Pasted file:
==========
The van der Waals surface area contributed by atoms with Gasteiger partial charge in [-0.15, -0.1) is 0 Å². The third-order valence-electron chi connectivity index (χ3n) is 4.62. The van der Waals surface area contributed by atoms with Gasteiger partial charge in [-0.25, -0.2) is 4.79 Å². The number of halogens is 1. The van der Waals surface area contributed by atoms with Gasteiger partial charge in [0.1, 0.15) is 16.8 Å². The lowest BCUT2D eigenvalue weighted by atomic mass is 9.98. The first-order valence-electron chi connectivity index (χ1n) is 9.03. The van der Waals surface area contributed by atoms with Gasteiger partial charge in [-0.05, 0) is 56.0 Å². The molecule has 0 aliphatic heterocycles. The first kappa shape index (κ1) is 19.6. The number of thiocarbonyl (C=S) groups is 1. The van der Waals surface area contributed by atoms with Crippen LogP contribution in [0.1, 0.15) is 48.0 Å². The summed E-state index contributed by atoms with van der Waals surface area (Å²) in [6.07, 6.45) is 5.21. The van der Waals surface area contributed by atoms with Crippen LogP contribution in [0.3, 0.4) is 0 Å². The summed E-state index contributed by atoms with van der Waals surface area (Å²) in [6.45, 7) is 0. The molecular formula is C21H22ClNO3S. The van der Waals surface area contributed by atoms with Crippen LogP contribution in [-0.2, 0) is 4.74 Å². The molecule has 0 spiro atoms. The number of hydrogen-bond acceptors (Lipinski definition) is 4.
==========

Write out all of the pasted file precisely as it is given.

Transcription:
The van der Waals surface area contributed by atoms with Gasteiger partial charge in [-0.15, -0.1) is 0 Å². The third-order valence-electron chi connectivity index (χ3n) is 4.62. The van der Waals surface area contributed by atoms with Gasteiger partial charge in [-0.25, -0.2) is 4.79 Å². The number of halogens is 1. The van der Waals surface area contributed by atoms with Gasteiger partial charge in [0.1, 0.15) is 16.8 Å². The lowest BCUT2D eigenvalue weighted by atomic mass is 9.98. The first-order valence-electron chi connectivity index (χ1n) is 9.03. The van der Waals surface area contributed by atoms with Gasteiger partial charge in [-0.05, 0) is 56.0 Å². The molecule has 0 aliphatic heterocycles. The first kappa shape index (κ1) is 19.6. The number of thiocarbonyl (C=S) groups is 1. The van der Waals surface area contributed by atoms with Crippen LogP contribution in [0.1, 0.15) is 48.0 Å². The summed E-state index contributed by atoms with van der Waals surface area (Å²) in [6.07, 6.45) is 5.21. The van der Waals surface area contributed by atoms with Crippen LogP contribution in [0.3, 0.4) is 0 Å². The summed E-state index contributed by atoms with van der Waals surface area (Å²) in [6.45, 7) is 0. The molecular formula is C21H22ClNO3S. The van der Waals surface area contributed by atoms with Crippen LogP contribution in [-0.2, 0) is 4.74 Å². The molecule has 0 spiro atoms. The number of hydrogen-bond acceptors (Lipinski definition) is 4.